Mylan continues to fight for Generic Oracea

Written by on October 27, 2010 in Oracea (40mg doxycycline), tetracyclines with 0 Comments

Documents recently filed in the Mylan vs. Galderma patent litigation reveal that Mylan Pharmaceuticals continues to argue that it should be allowed to manufacture generic Oracea. This ongoing battle is known as the “Oracea Patent Litigation”.

If you are interested to see how generic pharma takes on big pharma to get a bite of the rosacea prescription market, read on!

This legal battle has been ongoing for several years. Rosacea News covered Galderma’s legal proceedings against Mylan in March 2009. Mylan has filed  for and as we now know, received approval for an Abbreviated New Drug Application (ANDA) for Doxycycline Delayed-release (DR) Capsules USP, 40 mg. This filing was challenged in court by Galderma.

Mylan are now seeking to prove that a particular patent 7,749,532, is invalid and thus their application to manufacture generic Oracea should proceed as it won’t violate this invalid patent.

We can learn a few interesting facts from court documents filed by Mylan Pharmaceuticals.

  • Patent 7,749,532, also known as the Chang Patent, is assigned to Supernus Pharmaceuticals and contains terms relating to Oracea such as “an immediate release (IR) portion comprising a drug, wherein the drug consists of about 30 mg doxycycline; (ii) a delayed release (DR) portion comprising a drug, wherein the drug consists of about 10 mg doxycycline”. Galderma has licensed this patent from Supernus and is paying license fees (so far $2m has been disclosed) based on the sales of Oracea.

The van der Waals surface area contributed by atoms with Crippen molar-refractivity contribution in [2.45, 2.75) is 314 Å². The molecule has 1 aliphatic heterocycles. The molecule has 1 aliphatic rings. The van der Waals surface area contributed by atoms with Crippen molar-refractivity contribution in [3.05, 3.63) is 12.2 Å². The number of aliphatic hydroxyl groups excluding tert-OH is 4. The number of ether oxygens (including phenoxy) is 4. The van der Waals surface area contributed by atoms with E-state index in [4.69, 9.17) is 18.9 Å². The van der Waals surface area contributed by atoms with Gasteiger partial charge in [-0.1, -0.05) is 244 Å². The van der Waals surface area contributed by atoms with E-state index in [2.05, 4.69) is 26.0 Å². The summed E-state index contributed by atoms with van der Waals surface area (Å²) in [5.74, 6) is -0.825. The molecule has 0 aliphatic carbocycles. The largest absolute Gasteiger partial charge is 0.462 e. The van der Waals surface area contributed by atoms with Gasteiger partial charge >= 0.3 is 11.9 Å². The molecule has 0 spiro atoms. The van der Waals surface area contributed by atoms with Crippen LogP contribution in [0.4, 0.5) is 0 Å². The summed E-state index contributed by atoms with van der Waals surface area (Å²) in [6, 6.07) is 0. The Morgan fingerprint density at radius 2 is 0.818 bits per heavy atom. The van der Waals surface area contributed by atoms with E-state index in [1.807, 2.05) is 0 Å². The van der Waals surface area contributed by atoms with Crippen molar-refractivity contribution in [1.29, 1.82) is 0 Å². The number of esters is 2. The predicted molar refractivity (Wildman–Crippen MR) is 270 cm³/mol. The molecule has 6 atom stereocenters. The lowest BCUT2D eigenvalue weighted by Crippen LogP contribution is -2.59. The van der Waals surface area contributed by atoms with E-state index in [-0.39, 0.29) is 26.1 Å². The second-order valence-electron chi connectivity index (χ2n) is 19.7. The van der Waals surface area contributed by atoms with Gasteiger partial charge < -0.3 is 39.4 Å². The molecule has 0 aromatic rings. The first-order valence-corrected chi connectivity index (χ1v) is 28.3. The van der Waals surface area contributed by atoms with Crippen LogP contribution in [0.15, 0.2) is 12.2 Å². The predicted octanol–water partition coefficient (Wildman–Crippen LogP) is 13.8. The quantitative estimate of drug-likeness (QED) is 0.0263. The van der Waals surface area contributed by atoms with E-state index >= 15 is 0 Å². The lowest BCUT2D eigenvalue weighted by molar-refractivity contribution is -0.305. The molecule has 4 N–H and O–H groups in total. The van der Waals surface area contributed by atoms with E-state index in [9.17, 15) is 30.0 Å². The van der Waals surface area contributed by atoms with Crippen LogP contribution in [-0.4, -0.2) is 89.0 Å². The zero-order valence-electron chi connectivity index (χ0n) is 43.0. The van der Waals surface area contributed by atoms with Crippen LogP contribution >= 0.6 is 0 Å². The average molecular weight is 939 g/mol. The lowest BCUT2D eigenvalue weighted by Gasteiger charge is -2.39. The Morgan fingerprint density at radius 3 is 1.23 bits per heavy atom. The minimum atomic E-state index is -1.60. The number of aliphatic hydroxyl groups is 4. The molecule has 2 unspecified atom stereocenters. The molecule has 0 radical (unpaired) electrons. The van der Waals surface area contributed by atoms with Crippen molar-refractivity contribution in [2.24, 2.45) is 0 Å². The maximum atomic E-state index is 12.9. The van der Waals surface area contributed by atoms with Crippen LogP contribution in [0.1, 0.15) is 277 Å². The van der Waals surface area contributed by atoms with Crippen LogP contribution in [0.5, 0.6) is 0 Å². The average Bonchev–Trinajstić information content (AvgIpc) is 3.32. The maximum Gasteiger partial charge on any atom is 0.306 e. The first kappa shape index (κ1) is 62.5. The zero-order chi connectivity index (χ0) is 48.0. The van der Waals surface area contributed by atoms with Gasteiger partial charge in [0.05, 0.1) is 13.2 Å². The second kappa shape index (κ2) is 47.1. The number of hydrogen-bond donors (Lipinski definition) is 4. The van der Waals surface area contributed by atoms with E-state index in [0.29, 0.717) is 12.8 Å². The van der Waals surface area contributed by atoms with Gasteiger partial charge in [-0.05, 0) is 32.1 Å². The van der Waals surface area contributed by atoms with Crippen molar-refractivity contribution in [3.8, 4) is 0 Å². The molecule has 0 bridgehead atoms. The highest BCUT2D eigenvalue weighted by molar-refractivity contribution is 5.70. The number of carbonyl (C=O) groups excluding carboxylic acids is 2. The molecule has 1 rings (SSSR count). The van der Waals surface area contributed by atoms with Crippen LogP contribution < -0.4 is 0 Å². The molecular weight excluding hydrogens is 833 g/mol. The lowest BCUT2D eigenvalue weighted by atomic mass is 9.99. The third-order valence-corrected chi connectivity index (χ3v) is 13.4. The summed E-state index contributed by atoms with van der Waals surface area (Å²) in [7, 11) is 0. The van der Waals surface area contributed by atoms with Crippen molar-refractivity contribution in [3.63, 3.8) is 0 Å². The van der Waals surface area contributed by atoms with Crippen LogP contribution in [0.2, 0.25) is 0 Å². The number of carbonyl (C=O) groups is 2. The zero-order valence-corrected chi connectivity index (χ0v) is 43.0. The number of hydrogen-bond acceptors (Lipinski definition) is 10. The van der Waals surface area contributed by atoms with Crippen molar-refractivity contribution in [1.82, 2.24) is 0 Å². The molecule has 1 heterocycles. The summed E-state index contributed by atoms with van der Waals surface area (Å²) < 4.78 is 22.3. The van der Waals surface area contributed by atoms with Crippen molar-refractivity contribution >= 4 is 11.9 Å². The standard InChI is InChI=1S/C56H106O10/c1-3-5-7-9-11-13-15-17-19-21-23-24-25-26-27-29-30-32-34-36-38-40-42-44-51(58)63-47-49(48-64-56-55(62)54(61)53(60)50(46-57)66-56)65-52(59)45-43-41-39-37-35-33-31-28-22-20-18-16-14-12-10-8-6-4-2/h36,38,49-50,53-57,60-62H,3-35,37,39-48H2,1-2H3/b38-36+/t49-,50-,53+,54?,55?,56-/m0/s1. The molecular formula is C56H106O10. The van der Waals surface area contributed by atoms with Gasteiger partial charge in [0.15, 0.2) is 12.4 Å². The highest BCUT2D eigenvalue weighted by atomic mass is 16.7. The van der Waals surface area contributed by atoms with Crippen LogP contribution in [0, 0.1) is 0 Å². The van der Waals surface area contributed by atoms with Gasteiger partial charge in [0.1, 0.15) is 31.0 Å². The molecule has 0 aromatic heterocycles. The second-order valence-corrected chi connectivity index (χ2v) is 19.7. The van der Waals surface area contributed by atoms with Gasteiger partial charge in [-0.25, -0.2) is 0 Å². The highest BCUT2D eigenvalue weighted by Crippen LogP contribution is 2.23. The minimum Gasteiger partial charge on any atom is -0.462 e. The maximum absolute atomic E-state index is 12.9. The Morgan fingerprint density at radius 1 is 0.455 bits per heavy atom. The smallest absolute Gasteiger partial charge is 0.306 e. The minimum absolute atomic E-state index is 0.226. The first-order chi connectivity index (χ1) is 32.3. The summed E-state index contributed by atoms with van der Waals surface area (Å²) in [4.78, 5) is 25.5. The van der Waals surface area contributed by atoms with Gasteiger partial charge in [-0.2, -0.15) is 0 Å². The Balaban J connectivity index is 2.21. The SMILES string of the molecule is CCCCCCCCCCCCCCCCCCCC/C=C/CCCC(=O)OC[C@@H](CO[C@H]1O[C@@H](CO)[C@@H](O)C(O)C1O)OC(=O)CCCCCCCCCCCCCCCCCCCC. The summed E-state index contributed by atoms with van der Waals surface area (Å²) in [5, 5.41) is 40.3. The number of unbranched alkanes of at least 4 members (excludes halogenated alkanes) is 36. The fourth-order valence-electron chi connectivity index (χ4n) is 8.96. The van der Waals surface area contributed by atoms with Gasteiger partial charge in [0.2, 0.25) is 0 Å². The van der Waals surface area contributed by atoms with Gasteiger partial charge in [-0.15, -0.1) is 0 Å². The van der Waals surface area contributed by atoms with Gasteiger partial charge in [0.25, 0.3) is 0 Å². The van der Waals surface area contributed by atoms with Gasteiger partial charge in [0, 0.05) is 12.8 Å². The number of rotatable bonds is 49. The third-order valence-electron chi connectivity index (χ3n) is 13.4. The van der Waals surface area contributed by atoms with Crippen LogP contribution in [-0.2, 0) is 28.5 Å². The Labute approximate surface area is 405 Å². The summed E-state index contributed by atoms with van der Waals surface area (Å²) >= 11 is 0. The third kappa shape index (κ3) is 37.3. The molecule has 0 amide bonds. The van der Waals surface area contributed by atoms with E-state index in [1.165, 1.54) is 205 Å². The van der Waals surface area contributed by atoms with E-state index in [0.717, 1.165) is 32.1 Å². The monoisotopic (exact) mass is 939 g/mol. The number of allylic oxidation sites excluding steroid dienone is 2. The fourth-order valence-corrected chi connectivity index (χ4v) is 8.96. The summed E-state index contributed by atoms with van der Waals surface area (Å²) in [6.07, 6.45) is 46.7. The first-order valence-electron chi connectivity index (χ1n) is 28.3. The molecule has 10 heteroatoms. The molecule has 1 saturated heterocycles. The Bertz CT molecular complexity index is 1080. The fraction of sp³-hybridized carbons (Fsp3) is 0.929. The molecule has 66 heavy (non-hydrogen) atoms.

• Mylan wants the Chang patent (only  issued on July 6, 2010) to be declared invalid so that Galderma cannot use it to stop them releasing generic Oracea.
  • Mylan first applied to be allowed to manufacture Generic Oracea in October 2008.
  • Galderma has listed patents 7,211,267, 5,789,395 and 5,919,775 (Ashley and Amin patents) as proscriptive to their drug Oracea. Mylan says that these patents are “later-listed” compared to their application for an abbreviated new drug application.
  • Galderma says that their sales of Oracea would be “devastated” if a generic version was to become available.
  • In November 2009 the FDA denied Galderma’s request to stop Mylan’s Abbreviated New Drug Application saying that Oracea is an old antibiotic.
  • Galderma are concerned that if it leaks out that Mylan is about to release Generic Oracea it will seriously affect the market in the period until the court case is finally settled.
  • Mylan has received final approval from the FDA for generic Oracea.
  • The next court date in this process is February 14-18, 2011.

So What Does This All Mean?

Speculation earlier in the year suggested that Generic Oracea may become available as soon as the first quarter of 2011. That speculation continues to look possible if the February 2011 trial proves successful for Mylan. Great news for everyone who thinks that Oracea is too expensive.

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About the Author: David Pascoe started the Rosacea Support Group in October 1998. .

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